OHL may have mandatory COVID-19 vaccine policy: report


Published July 20, 2021 at 12:13 am


The Ontario Hockey League is reportedly set to make COVID-19 vaccination mandatory for anyone who is involved in the league in some capacity.

A report published by The Hockey Writers on Monday, citing multiple sources, says players, coaches, team staff, on-ice and off-ice officials, and host families would be required to be fully vaccinated at least two weeks before training camps are opened in early September. Newcomers, such as first-year players, would also have to provide proof two weeks ahead of time before they begin their involvement with the OHL.

The 20-team OHL has not played since March 2020 due to the COVID-19 pandemic. It was the only one of the three leagues that comprise the Canadian Hockey League that did not play at all this past season.

The Quebec and Western leagues threw together some semblance of a season, but there were numerous positive COVID-19 tests. The Western league ended up playing only a regionalized regular season.

Players in the OHL/CHL, which is a professional-environment development league for hockey players aged 16 to 20, spend an abundance of time in closed-space environments. That includes dressing rooms that often tend to be smaller than NHL facilities, team bus rides to road trips, and billet homes that they share with a host family, who receive a stipend from the teams to cover housing.

The big-four North American leagues (NBA, NFL, NHL and Major League Baseball), Canadian Football League and Major League Soccer have not made vaccination mandatory for players and associated team personnel. Each of those pro leagues have a players’ association that has a right to collectively bargain the issue.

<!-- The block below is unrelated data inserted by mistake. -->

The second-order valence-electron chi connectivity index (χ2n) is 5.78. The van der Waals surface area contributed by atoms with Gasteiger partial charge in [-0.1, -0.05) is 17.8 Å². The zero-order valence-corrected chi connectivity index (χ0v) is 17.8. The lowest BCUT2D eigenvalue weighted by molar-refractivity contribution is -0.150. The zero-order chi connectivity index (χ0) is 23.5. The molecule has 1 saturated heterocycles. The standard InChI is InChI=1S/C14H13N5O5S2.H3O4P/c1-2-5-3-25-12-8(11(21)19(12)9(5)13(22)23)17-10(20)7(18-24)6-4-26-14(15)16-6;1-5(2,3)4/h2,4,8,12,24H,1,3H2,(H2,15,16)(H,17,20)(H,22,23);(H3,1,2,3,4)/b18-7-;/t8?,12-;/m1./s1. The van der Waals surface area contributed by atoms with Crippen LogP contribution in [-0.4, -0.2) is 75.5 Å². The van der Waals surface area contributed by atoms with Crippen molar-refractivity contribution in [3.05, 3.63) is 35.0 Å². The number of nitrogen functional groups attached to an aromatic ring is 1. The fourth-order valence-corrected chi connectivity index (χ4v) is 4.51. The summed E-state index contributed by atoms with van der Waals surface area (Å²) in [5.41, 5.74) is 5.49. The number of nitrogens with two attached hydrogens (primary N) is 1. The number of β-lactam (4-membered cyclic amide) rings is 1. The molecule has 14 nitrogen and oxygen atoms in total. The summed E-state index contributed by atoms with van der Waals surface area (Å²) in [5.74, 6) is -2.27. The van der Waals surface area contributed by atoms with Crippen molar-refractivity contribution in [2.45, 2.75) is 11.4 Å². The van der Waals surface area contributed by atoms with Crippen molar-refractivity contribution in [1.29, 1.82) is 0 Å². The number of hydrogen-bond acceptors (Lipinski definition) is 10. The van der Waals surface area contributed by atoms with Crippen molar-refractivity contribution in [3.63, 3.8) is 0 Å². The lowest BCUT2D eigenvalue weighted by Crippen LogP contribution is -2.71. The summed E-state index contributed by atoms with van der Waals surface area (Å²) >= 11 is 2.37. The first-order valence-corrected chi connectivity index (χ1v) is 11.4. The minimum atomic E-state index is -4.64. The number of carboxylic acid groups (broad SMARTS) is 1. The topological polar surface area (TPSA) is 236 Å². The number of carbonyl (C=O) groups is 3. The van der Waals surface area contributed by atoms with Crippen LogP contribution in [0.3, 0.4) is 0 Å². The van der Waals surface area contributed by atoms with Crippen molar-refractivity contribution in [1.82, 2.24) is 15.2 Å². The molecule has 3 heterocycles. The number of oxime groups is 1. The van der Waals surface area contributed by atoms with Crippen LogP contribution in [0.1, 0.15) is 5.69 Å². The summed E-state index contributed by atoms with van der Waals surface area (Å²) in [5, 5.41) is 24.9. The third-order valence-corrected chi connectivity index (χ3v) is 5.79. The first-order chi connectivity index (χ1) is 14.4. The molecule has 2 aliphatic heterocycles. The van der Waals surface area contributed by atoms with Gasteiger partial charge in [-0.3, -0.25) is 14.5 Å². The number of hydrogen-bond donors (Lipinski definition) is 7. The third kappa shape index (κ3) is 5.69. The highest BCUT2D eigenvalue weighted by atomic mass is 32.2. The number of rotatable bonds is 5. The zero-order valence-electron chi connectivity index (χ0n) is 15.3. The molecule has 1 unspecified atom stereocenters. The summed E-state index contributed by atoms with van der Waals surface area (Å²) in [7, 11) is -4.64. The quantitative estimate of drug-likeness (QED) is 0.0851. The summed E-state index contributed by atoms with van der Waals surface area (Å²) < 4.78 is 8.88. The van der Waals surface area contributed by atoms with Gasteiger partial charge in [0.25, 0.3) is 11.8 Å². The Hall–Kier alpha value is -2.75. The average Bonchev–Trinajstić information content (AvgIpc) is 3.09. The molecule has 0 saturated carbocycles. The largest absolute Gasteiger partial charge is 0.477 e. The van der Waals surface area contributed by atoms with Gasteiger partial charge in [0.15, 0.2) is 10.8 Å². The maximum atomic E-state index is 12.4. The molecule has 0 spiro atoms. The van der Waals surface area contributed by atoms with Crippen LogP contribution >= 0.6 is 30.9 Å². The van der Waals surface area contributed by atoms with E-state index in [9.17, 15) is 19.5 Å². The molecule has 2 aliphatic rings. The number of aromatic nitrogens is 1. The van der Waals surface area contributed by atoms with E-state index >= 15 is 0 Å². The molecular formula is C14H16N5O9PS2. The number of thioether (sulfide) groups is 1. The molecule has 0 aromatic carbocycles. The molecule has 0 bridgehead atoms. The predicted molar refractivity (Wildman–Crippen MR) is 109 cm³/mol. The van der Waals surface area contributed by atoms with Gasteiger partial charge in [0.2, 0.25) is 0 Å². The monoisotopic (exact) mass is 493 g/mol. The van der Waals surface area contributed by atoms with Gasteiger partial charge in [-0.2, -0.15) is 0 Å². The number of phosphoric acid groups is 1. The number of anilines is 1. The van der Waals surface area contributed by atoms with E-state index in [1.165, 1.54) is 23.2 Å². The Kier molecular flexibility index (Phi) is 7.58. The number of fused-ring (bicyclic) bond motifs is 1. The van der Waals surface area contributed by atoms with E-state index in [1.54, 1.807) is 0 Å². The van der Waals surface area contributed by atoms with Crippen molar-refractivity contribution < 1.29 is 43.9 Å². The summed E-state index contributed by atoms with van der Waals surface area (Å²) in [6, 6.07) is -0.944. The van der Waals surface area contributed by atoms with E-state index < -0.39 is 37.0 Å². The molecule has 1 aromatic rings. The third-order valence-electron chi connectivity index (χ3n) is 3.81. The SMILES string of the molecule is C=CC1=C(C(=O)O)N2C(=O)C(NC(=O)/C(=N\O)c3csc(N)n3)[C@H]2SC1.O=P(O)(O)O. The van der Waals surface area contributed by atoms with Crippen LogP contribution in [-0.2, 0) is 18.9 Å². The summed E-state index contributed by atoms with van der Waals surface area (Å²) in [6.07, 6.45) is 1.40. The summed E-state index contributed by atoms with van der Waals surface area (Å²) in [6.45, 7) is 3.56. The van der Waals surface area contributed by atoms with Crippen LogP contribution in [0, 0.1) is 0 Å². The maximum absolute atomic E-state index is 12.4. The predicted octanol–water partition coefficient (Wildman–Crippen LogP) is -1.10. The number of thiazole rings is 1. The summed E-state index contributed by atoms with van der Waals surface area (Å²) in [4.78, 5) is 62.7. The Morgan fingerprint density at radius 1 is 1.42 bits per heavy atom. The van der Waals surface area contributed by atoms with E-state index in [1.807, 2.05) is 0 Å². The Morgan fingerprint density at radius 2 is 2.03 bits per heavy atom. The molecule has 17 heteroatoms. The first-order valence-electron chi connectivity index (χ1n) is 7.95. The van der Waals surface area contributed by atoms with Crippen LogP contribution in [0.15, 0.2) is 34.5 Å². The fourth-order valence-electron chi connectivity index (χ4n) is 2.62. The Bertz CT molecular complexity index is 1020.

The OHL does not have a players’ association, which gives it the latitude to impose a blanket policy about on-ice and off-ice rules.

The NFL has imposed strict restrictions on movement within team facilities for unvaccinated individuals who cannot prove they have a medical and/or religious exemption. The NHL and MLB considers a team to be fully vaccinated when 85 per cent of Tier 1 personnel have completed a vaccine series.

All 31 NHL teams reached the threshold last season. But seven of MLB’s 30 teams have not reached the threshold. Last week, six New York Yankees players, including all-star Aaron Judge, tested positive for COVID-19.

The CFL is requiring players who go to a new team to complete a seven-day quarantine before they can join team activities.

Meantime, the OHL is planning to play a 68-game regular season, but with a later-than-normal Oct. 7 start date. Interconference play will also be deemphasized, in order to reduce travel.

The Oshawa Generals (Oct. 8 home opener), Hamilton Bulldogs (Oct. 9) and Niagara IceDogs (also Oct. 9) each have their home openers during the Thanksgiving long weekend. The Mississauga Steelheads’ home opener is on Oct. 22. 

The league has not announced whether in-person attendance will be permitted. However, the Canadian Elite Basketball League has been allowed to have up to 1,000 fans at its games in Ontario, all of which are played in arenas that are used by an OHL team. 

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